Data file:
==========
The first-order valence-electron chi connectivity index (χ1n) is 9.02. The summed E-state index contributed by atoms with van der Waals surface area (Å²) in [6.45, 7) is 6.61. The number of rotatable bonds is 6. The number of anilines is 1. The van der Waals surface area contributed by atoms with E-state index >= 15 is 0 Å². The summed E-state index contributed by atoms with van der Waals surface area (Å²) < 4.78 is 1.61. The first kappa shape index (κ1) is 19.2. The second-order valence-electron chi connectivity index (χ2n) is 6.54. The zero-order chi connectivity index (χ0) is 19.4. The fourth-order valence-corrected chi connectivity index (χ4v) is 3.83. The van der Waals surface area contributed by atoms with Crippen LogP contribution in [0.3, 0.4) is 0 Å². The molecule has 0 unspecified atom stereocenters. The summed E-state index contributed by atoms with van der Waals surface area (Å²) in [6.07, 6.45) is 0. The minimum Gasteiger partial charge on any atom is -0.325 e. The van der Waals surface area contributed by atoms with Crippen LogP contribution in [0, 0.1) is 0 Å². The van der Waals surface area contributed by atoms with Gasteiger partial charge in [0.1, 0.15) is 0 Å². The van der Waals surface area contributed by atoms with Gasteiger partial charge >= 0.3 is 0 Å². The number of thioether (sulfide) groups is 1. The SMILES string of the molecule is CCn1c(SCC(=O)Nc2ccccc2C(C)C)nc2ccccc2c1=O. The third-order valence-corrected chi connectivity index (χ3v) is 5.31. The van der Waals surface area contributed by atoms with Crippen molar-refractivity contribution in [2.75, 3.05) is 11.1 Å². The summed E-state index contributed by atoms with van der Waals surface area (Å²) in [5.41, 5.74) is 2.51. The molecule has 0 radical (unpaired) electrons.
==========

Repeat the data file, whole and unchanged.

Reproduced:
The first-order valence-electron chi connectivity index (χ1n) is 9.02. The summed E-state index contributed by atoms with van der Waals surface area (Å²) in [6.45, 7) is 6.61. The number of rotatable bonds is 6. The number of anilines is 1. The van der Waals surface area contributed by atoms with E-state index >= 15 is 0 Å². The summed E-state index contributed by atoms with van der Waals surface area (Å²) < 4.78 is 1.61. The first kappa shape index (κ1) is 19.2. The second-order valence-electron chi connectivity index (χ2n) is 6.54. The zero-order chi connectivity index (χ0) is 19.4. The fourth-order valence-corrected chi connectivity index (χ4v) is 3.83. The van der Waals surface area contributed by atoms with Crippen LogP contribution in [0.3, 0.4) is 0 Å². The molecule has 0 unspecified atom stereocenters. The summed E-state index contributed by atoms with van der Waals surface area (Å²) in [6.07, 6.45) is 0. The minimum Gasteiger partial charge on any atom is -0.325 e. The van der Waals surface area contributed by atoms with Crippen LogP contribution in [0, 0.1) is 0 Å². The van der Waals surface area contributed by atoms with Gasteiger partial charge in [0.1, 0.15) is 0 Å². The van der Waals surface area contributed by atoms with Gasteiger partial charge >= 0.3 is 0 Å². The number of thioether (sulfide) groups is 1. The SMILES string of the molecule is CCn1c(SCC(=O)Nc2ccccc2C(C)C)nc2ccccc2c1=O. The third-order valence-corrected chi connectivity index (χ3v) is 5.31. The van der Waals surface area contributed by atoms with Crippen molar-refractivity contribution in [2.75, 3.05) is 11.1 Å². The summed E-state index contributed by atoms with van der Waals surface area (Å²) in [5.41, 5.74) is 2.51. The molecule has 0 radical (unpaired) electrons.